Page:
Here are the 2019 posts you visited the most this year:
10. The Silent Bug I Find in Most Triggers – Once you know how to recognize this bug, you’ll see it everywhere. I wrote the post as an interactive Azure Data Studio notebook, something I thought I’d be doing a lot in 2019, but the lack of execution plan support in notebooks put the kibosh on that one. I don’t expect Microsoft to solve that anytime soon – there can’t be a lot of us who need query plan support in notebooks, just presenters. (I’m not being sarcastic there – the number of presenters who would use ADS for this kind of thing is really, really tiny compared to the number of, say, data scientists who use ADS daily. I love ADS and use it daily myself.)
9. Should we use stored procedures or queries built in the app? – Client DBAs ask this one a lot because they believe if they simply require untrained developers to start writing T-SQL instead of using ORMs, the queries will somehow magically be instantly faster, as if developers are just going to naturally write fast T-SQL.
8. SSMS v18 and Azure Data Studio: The Golden Age of SQL Server Tooling – How the hell did this end up in the top 10?!?
7. [Video] What’s New in SQL Server 2019 – When SQL Server 2014 released, the cardinality estimation changes caused legendary surprises for early adopters, especially the ones who didn’t test their workloads. (I get it – workload testing is hard.) As 2019 approached, I thought, “Can I write a demo for SQL Saturday attendees that will prevent a similar problem with 2019’s new engine features by teaching them while making them laugh?” This session went over really well at SQL Saturdays, so I figured I’d record it for the blog.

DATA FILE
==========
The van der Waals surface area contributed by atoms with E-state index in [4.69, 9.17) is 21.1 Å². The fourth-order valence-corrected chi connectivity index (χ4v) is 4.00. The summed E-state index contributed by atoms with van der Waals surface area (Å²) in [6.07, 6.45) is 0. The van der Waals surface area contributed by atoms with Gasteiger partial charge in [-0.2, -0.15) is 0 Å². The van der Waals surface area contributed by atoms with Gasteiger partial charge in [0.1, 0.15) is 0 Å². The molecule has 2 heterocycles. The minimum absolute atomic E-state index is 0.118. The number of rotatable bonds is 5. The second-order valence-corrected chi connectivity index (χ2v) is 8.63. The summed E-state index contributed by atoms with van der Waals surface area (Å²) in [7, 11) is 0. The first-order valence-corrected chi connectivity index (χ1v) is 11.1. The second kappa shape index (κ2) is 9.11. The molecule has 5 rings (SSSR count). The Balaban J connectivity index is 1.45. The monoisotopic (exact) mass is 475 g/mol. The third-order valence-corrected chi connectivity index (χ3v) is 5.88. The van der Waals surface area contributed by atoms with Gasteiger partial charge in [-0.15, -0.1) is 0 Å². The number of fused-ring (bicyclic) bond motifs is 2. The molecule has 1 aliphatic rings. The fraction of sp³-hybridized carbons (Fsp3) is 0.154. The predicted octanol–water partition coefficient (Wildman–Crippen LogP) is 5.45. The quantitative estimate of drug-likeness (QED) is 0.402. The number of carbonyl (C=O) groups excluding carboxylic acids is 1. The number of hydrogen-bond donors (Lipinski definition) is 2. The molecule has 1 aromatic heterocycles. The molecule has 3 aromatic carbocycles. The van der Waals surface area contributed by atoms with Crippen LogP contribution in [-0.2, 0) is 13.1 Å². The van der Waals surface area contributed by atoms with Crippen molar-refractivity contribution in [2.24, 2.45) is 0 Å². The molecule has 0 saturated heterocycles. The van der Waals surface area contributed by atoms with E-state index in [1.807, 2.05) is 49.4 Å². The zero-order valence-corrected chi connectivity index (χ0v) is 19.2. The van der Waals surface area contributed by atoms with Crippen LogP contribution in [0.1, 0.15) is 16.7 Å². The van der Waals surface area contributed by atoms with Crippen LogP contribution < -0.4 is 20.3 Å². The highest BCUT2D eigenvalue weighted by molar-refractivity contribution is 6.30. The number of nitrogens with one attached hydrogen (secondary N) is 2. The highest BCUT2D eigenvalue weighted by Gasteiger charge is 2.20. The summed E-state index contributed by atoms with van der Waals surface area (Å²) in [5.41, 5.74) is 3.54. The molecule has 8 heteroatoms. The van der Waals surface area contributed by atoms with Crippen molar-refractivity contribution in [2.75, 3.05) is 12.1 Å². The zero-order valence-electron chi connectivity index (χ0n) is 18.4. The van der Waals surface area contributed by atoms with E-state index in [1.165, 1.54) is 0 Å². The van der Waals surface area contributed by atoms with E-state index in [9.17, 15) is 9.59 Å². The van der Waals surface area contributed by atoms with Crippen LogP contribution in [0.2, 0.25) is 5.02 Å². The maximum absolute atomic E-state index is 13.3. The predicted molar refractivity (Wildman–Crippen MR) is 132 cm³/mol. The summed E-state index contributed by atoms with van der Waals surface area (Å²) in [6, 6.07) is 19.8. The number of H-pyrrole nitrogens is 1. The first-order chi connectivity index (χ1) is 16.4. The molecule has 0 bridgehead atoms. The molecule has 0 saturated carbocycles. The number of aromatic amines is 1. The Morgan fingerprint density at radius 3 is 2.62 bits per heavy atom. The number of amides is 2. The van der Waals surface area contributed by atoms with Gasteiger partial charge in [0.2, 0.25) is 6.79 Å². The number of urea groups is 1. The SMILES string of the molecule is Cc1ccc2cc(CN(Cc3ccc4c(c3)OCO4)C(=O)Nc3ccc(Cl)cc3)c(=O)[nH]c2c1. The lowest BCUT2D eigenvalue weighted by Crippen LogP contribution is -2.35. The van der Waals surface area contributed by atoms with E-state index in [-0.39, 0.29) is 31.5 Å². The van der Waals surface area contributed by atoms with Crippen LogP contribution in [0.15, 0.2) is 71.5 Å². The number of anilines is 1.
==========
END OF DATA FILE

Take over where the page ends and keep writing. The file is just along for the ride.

6. Free SQL Server Load Testing Tools – Everyone thinks they wanna load test their SQL Server until they realize how freakin’ hard it is. Classic example: try load testing a query with a DELETE in it, and it’s only gonna really show load one time before you have to reset the database.
5. What’s Better, CTEs or Temp Tables? – I field this question constantly.
3. There’s a bottleneck in Azure SQL DB storage throughput. – When I discovered this, I mostly just wanted to document it for other Azure users so they understood why they weren’t getting the performance they wanted. Some blog posts are evergreen – always growing in popularity because they’re timeless topics. This one, not so much – it got a lot of attention (including from Microsoft) right when it went live, but then tapered off over time:
2. Which version of SQL Server should you use? – I put a ton of work into this one, and have already updated it since 2019 went live. This is an example of a more evergreen topic where traffic grows over time.
1. How to fix the error “String or binary data would be truncated” – If you ask Google a question, and if it thinks it can give you a snippet of text from a search result as the answer, then it displays that answer directly in your search results, like this:
You can write blog posts specifically for that kind of search optimization, so I decided to give that a shot with this blog post about the string or binary data error. In one way, the experiment worked – it got a lot of hits – but I forgot to follow up later to see if the right snippet showed up as an answer in Google’s results. It didn’t: